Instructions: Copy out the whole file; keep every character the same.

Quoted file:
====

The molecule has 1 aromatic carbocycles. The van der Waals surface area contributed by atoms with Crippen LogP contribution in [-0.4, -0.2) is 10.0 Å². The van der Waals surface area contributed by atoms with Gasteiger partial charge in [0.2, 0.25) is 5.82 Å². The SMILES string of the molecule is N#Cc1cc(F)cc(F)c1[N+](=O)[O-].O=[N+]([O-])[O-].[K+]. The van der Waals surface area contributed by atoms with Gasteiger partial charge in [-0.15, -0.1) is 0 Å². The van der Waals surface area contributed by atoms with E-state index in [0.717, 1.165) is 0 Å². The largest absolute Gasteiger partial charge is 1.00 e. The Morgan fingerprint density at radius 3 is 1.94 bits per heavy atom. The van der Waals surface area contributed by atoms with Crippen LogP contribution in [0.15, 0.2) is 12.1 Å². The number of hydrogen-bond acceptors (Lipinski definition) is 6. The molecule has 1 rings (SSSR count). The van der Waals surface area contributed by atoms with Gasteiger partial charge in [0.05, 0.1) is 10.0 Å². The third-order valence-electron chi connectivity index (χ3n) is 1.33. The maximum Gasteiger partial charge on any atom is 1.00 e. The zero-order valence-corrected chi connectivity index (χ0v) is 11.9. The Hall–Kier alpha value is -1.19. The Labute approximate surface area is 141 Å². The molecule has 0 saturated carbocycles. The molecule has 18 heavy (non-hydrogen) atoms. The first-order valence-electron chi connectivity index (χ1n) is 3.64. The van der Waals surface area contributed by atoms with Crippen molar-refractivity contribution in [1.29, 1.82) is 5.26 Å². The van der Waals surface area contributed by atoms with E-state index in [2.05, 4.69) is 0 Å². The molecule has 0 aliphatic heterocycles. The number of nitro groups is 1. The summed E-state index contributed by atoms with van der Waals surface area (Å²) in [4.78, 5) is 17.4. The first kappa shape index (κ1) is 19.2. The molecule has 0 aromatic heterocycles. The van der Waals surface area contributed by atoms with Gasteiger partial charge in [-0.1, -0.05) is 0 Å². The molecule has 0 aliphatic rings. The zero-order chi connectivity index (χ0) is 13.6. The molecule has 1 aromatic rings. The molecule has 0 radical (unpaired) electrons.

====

The molecule has 1 aromatic carbocycles. The van der Waals surface area contributed by atoms with Crippen LogP contribution in [-0.4, -0.2) is 10.0 Å². The van der Waals surface area contributed by atoms with Gasteiger partial charge in [0.2, 0.25) is 5.82 Å². The SMILES string of the molecule is N#Cc1cc(F)cc(F)c1[N+](=O)[O-].O=[N+]([O-])[O-].[K+]. The van der Waals surface area contributed by atoms with Gasteiger partial charge in [-0.15, -0.1) is 0 Å². The van der Waals surface area contributed by atoms with E-state index in [0.717, 1.165) is 0 Å². The largest absolute Gasteiger partial charge is 1.00 e. The Morgan fingerprint density at radius 3 is 1.94 bits per heavy atom. The van der Waals surface area contributed by atoms with Crippen LogP contribution in [0.15, 0.2) is 12.1 Å². The number of hydrogen-bond acceptors (Lipinski definition) is 6. The molecule has 1 rings (SSSR count). The van der Waals surface area contributed by atoms with Gasteiger partial charge in [0.05, 0.1) is 10.0 Å². The third-order valence-electron chi connectivity index (χ3n) is 1.33. The maximum Gasteiger partial charge on any atom is 1.00 e. The zero-order valence-corrected chi connectivity index (χ0v) is 11.9. The Hall–Kier alpha value is -1.19. The Labute approximate surface area is 141 Å². The molecule has 0 saturated carbocycles. The molecule has 18 heavy (non-hydrogen) atoms. The first-order valence-electron chi connectivity index (χ1n) is 3.64. The van der Waals surface area contributed by atoms with Crippen molar-refractivity contribution in [1.29, 1.82) is 5.26 Å². The van der Waals surface area contributed by atoms with E-state index in [2.05, 4.69) is 0 Å². The molecule has 0 aliphatic heterocycles. The number of nitro groups is 1. The summed E-state index contributed by atoms with van der Waals surface area (Å²) in [4.78, 5) is 17.4. The first kappa shape index (κ1) is 19.2. The molecule has 0 aromatic heterocycles. The van der Waals surface area contributed by atoms with Gasteiger partial charge in [-0.1, -0.05) is 0 Å². The molecule has 0 aliphatic rings. The zero-order chi connectivity index (χ0) is 13.6. The molecule has 1 aromatic rings. The molecule has 0 radical (unpaired) electrons.